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There Are No Electrons: Electronics for Earthlings
Kenn Amdahl
Clearwater Publishing, 1991, $12.95

As an obsessively visual person (and someone who suffers from dyslexia), I have a hard time understanding concepts that aren’t graphical or story-driven in nature. Give me a spreadsheet of statistics on something or a math formula and I’ll tilt my head like a dog hearing a high pitch squeal; show me a handsome graphical presentation of the same information, a workable analogy, a mnemonic device, and I’ll never forget it. Given this “handicap,” I wish I’d had Kenn Amdahl’s book There Are No Electrons: Electronics for Earthlings when I was first learning elementary electronics.

There Are No Electrons teaches its often-intimidating subject through storytelling, really funny, bizarre, memorable storytelling. There’s a time-traveling magician, his lovely assistant, Belinda, and a bunch of frisky little green gremlin-like dudes. You’ll enjoy this book as much as a hilarious read as you will an electronics tutorial. You’ll also wonder if Mr. Amdahl has been properly ventilating his workspace. This is goofy, tripped-out stuff.

Right from the start, Amdahl asks you to throw out everything you think you know about electronics — a grand , dark conspiracy perpetuated by nerdball engineers and high school science teachers — and embrace the truth, which is that randy, partying gremlin-like beasties, called Little Greenies, are what actually make electricity happen. The male Greenies (think: electrons) love to party, and they’ll do anything they can to hook up with the female Greenies (protons) on the other side of the circuit. All the basic components in a circuit are explained through this fractured fairytale of male Greenies and their need to party. Along the way, we learn such eye-openers as the fact that magnetic lines of force are actually caused by Bruce, a furiously-fast-swimming Greenie duck (and millions of his kind), that heat in a circuit is caused by Greenies getting pissed at being forced to move through tight spaces, and that there’s a relationship between capacitance and lutefisk (um… sorta). We also learn that all of the great electronics pioneers are secretly Norwegian. For instance, George Simon Ohm’s real name? Lars Thorvillson.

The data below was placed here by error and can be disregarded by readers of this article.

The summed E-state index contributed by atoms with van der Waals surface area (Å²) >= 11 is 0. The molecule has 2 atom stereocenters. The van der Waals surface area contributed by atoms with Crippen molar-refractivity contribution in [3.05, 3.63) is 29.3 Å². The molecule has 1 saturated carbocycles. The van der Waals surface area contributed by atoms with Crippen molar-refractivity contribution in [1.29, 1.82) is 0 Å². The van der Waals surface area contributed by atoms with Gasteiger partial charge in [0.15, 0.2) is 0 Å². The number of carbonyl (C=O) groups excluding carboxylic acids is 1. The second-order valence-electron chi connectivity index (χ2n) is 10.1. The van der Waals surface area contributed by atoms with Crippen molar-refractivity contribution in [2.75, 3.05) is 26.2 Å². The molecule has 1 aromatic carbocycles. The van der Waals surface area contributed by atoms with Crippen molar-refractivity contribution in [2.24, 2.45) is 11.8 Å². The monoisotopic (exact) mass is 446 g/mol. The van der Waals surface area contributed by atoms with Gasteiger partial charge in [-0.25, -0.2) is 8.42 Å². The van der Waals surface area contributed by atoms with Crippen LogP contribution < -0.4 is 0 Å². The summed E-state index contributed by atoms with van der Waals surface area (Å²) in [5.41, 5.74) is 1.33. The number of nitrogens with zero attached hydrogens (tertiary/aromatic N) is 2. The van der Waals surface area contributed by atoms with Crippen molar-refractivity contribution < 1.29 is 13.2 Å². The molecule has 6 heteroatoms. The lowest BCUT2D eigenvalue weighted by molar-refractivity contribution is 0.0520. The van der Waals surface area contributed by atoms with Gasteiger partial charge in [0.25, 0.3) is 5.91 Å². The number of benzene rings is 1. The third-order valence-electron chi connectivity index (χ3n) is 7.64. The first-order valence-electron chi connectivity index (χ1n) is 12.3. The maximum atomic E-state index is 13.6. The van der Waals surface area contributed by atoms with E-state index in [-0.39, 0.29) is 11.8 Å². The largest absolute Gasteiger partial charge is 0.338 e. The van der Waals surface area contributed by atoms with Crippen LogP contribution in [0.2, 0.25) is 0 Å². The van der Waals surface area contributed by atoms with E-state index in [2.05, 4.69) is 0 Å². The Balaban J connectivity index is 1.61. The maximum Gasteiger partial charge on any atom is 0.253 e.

Okay, so some of There Are No Electrons is just plain inane, but I guarantee that, if you read it, you’ll never look at a circuit the same way again. And I don’t know about you, but I like the idea of little circuit gremlins hell-bent on partying much more than dull ol’ subatomic particles. As the author points out, via Amdahl’s Law, the electron models that we use, and analogies such as water pressure/flow to explain electron flow, and concepts like electron holes — they’re all just models used to simplify and explain complex physical objects and behavior — models that change over time as we learn more. Amdahl’s Law is stated as: “Don’t mistake your watermelon for the universe” (a reference to the analogy of the universe as being a watermelon, the stars its seeds). So, as absurd as the Greenie “theory” is, if it helps you better understand how electronics work, why not? It sure helped me. Just don’t mistake it for the truth. There are no greenies (altho I swear I can hear them giggling and high-fiving each other within the waveforms of my oscilloscope).

Full Disclosure: I am half Norwegian.

Gareth Branwyn

Gareth Branwyn is a freelancer writer and the former Editorial Director of Maker Media. He is the author or editor of a dozen books on technology, DIY, and geek culture, including the first book about the web (Mosaic Quick Tour) and the Absolute Beginner’s Guide to Building Robots. He is currently working on a best-of collection of his writing, called Borg Like Me.


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